Nevron Open Vision Documentation
Hosting NOV in Silverlight
The hosting of NOV in your application is by default performed by NOV project templates. If you are using project templates you can skip this documentation topic.

1. Create a new Silverlight project in Visual Studio

You need to target Silverlight 5.
This step is not mandatory, because you can integrate NOV in an already existing Silverlight project. It is performed just for the purpose of making a complete installation scenario.

2. Reference the NOV Assemblies

Ensure that your application references the following NOV dlls:

3. Initialize the NOV Application

Open the App.xaml.cs file and ensure that it it has the following code:

Installing NOV for Silverlight
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using System;
using System.Windows;
using Nevron.Nov.Windows;
using Nevron.Nov;
namespace SilverlightApplication1
{
 public partial class App : Application
 {
  public App()
  {
   this.Startup += this.Application_Startup;
   this.Exit += this.Application_Exit;
   this.UnhandledException += this.Application_UnhandledException;
   InitializeComponent();
  }
  private void Application_Startup(object sender, StartupEventArgs e)
  {
   // Apply license to the application here. 
   NLicenseManager.Instance.SetLicense(new NLicense("LICENSE KEY"));

   NModule[] modules = new NModule[] { 
      // TODO: Create modules here
   };

   // install Nevron Open Vision for Silverlight
   NNovApplicationInstaller.Install(modules);
   // the installation of Nevron Open Vision for Silverlight,
   // replaces the RootVisual of the application, so you need
   // to place your default main page as content of the user layer
   NSLDesktop.Instance.UserLayer.Content = new MainPage();
  }
  private void Application_Exit(object sender, EventArgs e)
  {
  }
  private void Application_UnhandledException(object sender, ApplicationUnhandledExceptionEventArgs e)
  {
   // If the app is running outside of the debugger then report the exception using
   // the browser's exception mechanism. On IE this will display it a yellow alert
   // icon in the status bar and Firefox will display a script error.
   if (!System.Diagnostics.Debugger.IsAttached)
   {
    // NOTE: This will allow the application to continue running after an exception has been thrown
    // but not handled.
    // For production applications this error handling should be replaced with something that will
    // report the error to the website and stop the application.
    e.Handled = true;
    Deployment.Current.Dispatcher.BeginInvoke(delegate { ReportErrorToDOM(e); });
   }
  }
  private void ReportErrorToDOM(ApplicationUnhandledExceptionEventArgs e)
  {
   try
   {
    string errorMsg = e.ExceptionObject.Message + e.ExceptionObject.StackTrace;
    errorMsg = errorMsg.Replace('"', '\'').Replace("\r\n", @"\n");
    System.Windows.Browser.HtmlPage.Window.Eval("throw new Error(\"Unhandled Error in Silverlight Application " + errorMsg + "\");");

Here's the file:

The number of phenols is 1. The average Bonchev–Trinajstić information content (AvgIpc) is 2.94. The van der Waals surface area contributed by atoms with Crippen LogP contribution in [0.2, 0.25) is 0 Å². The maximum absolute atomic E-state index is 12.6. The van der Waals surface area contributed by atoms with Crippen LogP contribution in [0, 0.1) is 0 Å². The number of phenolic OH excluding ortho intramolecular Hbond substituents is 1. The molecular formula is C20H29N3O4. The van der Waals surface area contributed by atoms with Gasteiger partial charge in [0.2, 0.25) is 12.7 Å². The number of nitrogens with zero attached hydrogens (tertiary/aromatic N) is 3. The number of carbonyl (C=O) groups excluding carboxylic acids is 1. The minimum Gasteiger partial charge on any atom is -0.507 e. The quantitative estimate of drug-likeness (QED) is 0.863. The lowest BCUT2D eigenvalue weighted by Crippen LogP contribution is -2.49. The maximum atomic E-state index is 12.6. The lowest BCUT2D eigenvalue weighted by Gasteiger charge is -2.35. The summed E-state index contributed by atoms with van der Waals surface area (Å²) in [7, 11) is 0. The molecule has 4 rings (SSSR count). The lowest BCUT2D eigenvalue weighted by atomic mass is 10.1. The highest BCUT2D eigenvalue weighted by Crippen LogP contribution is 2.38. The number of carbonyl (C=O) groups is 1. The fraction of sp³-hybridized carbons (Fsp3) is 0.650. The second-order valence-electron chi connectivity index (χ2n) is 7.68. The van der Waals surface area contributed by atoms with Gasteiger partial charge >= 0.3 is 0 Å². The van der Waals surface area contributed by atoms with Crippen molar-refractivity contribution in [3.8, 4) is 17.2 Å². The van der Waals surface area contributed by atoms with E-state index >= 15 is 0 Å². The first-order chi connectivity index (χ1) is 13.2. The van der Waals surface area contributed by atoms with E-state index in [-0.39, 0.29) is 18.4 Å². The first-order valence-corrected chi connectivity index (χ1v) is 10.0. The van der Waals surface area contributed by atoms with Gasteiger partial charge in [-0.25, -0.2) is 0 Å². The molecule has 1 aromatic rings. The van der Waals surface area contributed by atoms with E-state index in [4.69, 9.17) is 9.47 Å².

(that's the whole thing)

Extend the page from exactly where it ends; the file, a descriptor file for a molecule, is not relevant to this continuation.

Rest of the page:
}
   catch (Exception)
   {
   }
  }
 }
}
The important code here is in the Application_Startup event handler. It calls the Install method of the NOV Silverlight application installer. NOV for Silverlight requires to have control over the RootVisual of your Silverlight application, to implement a custom windowing system, that very much resembles Microsoft Windows. That is why the installation sets the RootVisual of the application to be the NSLDesktop.Instance Silverlight element. The NSLDesktop is having a UserControl that is intended to host any Silverlight content - in this example we place the MainPage as content of this user control, but it can be any other Silverlight content.
The installation will automatically generate an evaluation license key, which you can obtain from the Silverlight examples shipped with NOV or from the License Key manager.
See Hosting NOV in your Application for more information about modules.

4. Say Hello from NOV

Open the MainWindow.xaml.cs file and replace its content with the following code:

Example Title
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using System.Windows.Controls;
using Nevron.Nov.UI;
using Nevron.Nov.Windows;
namespace SilverlightApplication1
{
    public partial class MainPage : UserControl
    {
        public MainPage()
        {
            InitializeComponent();
            // Add a NOV widget inside the form
            NLabel sayHelloWorld = new NLabel("Hello World from Nevron Open Vision");
            Content = new NNovWidgetHost<NLabel>(sayHelloWorld);
        }
    }
}

Run the application - it should display a simple form with a "Hello World from Nevron Open Vision" label inside.

This is as much as is required to host some NOV content in Silverlight. From now on you can forget everything you know about Silverlight, since you will not need it when developing with NOV.

The sample just makes a simple label, as content of the NNovWidgetHost Silverlight Control, but this control actually contain any NOV widget. See the UI Overview topic for an overview of the User Interface that comes along with NOV.

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